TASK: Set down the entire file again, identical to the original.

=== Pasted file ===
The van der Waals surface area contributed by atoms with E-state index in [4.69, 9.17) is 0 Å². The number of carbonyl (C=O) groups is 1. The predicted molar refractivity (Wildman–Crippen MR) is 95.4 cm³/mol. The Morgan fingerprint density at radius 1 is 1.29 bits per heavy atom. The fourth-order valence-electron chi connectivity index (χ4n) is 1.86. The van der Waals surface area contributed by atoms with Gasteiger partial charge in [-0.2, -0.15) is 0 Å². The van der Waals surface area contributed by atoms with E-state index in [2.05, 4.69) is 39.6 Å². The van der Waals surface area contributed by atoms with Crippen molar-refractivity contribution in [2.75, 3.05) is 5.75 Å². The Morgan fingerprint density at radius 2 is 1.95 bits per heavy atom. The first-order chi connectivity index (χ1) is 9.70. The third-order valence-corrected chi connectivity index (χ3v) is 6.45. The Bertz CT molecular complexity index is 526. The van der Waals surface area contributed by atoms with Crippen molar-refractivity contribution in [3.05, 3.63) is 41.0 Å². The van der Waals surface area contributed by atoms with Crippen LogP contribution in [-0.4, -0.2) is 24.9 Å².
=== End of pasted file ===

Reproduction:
The van der Waals surface area contributed by atoms with E-state index in [4.69, 9.17) is 0 Å². The number of carbonyl (C=O) groups is 1. The predicted molar refractivity (Wildman–Crippen MR) is 95.4 cm³/mol. The Morgan fingerprint density at radius 1 is 1.29 bits per heavy atom. The fourth-order valence-electron chi connectivity index (χ4n) is 1.86. The van der Waals surface area contributed by atoms with Gasteiger partial charge in [-0.2, -0.15) is 0 Å². The van der Waals surface area contributed by atoms with E-state index in [2.05, 4.69) is 39.6 Å². The van der Waals surface area contributed by atoms with Crippen molar-refractivity contribution in [2.75, 3.05) is 5.75 Å². The Morgan fingerprint density at radius 2 is 1.95 bits per heavy atom. The first-order chi connectivity index (χ1) is 9.70. The third-order valence-corrected chi connectivity index (χ3v) is 6.45. The Bertz CT molecular complexity index is 526. The van der Waals surface area contributed by atoms with Crippen molar-refractivity contribution in [3.05, 3.63) is 41.0 Å². The van der Waals surface area contributed by atoms with Crippen LogP contribution in [-0.4, -0.2) is 24.9 Å².